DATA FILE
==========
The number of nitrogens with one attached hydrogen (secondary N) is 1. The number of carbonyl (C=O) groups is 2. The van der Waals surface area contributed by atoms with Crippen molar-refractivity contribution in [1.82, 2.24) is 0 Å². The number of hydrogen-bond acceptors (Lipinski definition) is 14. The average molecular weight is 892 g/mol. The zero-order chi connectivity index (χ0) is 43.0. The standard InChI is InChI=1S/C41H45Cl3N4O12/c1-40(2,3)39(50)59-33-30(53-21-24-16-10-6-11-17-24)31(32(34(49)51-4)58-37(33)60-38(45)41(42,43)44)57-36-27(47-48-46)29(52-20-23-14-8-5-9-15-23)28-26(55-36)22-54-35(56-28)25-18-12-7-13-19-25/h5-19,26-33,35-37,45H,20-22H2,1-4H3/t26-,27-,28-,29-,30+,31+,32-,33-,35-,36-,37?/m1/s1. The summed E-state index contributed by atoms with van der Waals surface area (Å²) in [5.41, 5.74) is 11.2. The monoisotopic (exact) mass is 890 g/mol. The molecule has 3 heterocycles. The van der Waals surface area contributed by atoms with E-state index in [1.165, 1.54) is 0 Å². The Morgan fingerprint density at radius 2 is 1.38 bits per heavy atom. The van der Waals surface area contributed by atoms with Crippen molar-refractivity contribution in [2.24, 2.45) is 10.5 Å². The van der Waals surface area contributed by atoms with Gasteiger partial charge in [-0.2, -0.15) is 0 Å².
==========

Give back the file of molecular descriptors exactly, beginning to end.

The number of nitrogens with one attached hydrogen (secondary N) is 1. The number of carbonyl (C=O) groups is 2. The van der Waals surface area contributed by atoms with Crippen molar-refractivity contribution in [1.82, 2.24) is 0 Å². The number of hydrogen-bond acceptors (Lipinski definition) is 14. The average molecular weight is 892 g/mol. The zero-order chi connectivity index (χ0) is 43.0. The standard InChI is InChI=1S/C41H45Cl3N4O12/c1-40(2,3)39(50)59-33-30(53-21-24-16-10-6-11-17-24)31(32(34(49)51-4)58-37(33)60-38(45)41(42,43)44)57-36-27(47-48-46)29(52-20-23-14-8-5-9-15-23)28-26(55-36)22-54-35(56-28)25-18-12-7-13-19-25/h5-19,26-33,35-37,45H,20-22H2,1-4H3/t26-,27-,28-,29-,30+,31+,32-,33-,35-,36-,37?/m1/s1. The summed E-state index contributed by atoms with van der Waals surface area (Å²) in [5.41, 5.74) is 11.2. The monoisotopic (exact) mass is 890 g/mol. The molecule has 3 heterocycles. The van der Waals surface area contributed by atoms with E-state index in [1.165, 1.54) is 0 Å². The Morgan fingerprint density at radius 2 is 1.38 bits per heavy atom. The van der Waals surface area contributed by atoms with Crippen molar-refractivity contribution in [2.24, 2.45) is 10.5 Å². The van der Waals surface area contributed by atoms with Gasteiger partial charge in [-0.2, -0.15) is 0 Å².